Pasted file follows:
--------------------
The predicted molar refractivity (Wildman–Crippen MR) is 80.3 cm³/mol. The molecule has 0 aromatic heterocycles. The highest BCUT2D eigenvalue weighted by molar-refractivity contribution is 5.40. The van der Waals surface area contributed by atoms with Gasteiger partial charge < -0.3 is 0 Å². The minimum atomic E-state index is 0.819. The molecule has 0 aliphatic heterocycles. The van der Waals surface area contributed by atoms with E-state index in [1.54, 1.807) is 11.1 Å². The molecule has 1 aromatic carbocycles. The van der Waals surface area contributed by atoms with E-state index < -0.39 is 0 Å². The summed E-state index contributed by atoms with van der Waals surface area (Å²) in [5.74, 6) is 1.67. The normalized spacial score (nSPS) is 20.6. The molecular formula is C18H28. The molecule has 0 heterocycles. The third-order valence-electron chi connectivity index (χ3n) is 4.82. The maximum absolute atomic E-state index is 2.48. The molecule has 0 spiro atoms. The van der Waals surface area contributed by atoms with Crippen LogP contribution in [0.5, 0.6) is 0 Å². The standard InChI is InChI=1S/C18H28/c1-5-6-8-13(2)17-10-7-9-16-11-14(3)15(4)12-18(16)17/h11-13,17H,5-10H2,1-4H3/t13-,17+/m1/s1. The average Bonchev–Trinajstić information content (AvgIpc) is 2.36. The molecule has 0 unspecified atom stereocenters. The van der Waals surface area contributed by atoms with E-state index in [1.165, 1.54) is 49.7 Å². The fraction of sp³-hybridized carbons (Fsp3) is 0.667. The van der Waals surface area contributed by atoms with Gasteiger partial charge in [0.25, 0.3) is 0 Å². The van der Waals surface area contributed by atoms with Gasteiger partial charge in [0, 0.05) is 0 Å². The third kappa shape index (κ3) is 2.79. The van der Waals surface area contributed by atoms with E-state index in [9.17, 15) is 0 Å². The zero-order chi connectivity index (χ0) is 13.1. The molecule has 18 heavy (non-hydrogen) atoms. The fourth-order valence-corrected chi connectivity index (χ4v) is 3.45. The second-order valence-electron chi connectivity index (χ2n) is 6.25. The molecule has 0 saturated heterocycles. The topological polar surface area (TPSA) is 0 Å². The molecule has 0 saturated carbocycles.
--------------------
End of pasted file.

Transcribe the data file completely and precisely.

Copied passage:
The predicted molar refractivity (Wildman–Crippen MR) is 80.3 cm³/mol. The molecule has 0 aromatic heterocycles. The highest BCUT2D eigenvalue weighted by molar-refractivity contribution is 5.40. The van der Waals surface area contributed by atoms with Gasteiger partial charge < -0.3 is 0 Å². The minimum atomic E-state index is 0.819. The molecule has 0 aliphatic heterocycles. The van der Waals surface area contributed by atoms with E-state index in [1.54, 1.807) is 11.1 Å². The molecule has 1 aromatic carbocycles. The van der Waals surface area contributed by atoms with E-state index < -0.39 is 0 Å². The summed E-state index contributed by atoms with van der Waals surface area (Å²) in [5.74, 6) is 1.67. The normalized spacial score (nSPS) is 20.6. The molecular formula is C18H28. The molecule has 0 heterocycles. The third-order valence-electron chi connectivity index (χ3n) is 4.82. The maximum absolute atomic E-state index is 2.48. The molecule has 0 spiro atoms. The van der Waals surface area contributed by atoms with Crippen LogP contribution in [0.5, 0.6) is 0 Å². The standard InChI is InChI=1S/C18H28/c1-5-6-8-13(2)17-10-7-9-16-11-14(3)15(4)12-18(16)17/h11-13,17H,5-10H2,1-4H3/t13-,17+/m1/s1. The average Bonchev–Trinajstić information content (AvgIpc) is 2.36. The molecule has 0 unspecified atom stereocenters. The van der Waals surface area contributed by atoms with E-state index in [1.165, 1.54) is 49.7 Å². The fraction of sp³-hybridized carbons (Fsp3) is 0.667. The van der Waals surface area contributed by atoms with Gasteiger partial charge in [0.25, 0.3) is 0 Å². The van der Waals surface area contributed by atoms with Gasteiger partial charge in [0, 0.05) is 0 Å². The third kappa shape index (κ3) is 2.79. The van der Waals surface area contributed by atoms with E-state index in [9.17, 15) is 0 Å². The zero-order chi connectivity index (χ0) is 13.1. The molecule has 18 heavy (non-hydrogen) atoms. The fourth-order valence-corrected chi connectivity index (χ4v) is 3.45. The second-order valence-electron chi connectivity index (χ2n) is 6.25. The molecule has 0 saturated heterocycles. The topological polar surface area (TPSA) is 0 Å². The molecule has 0 saturated carbocycles.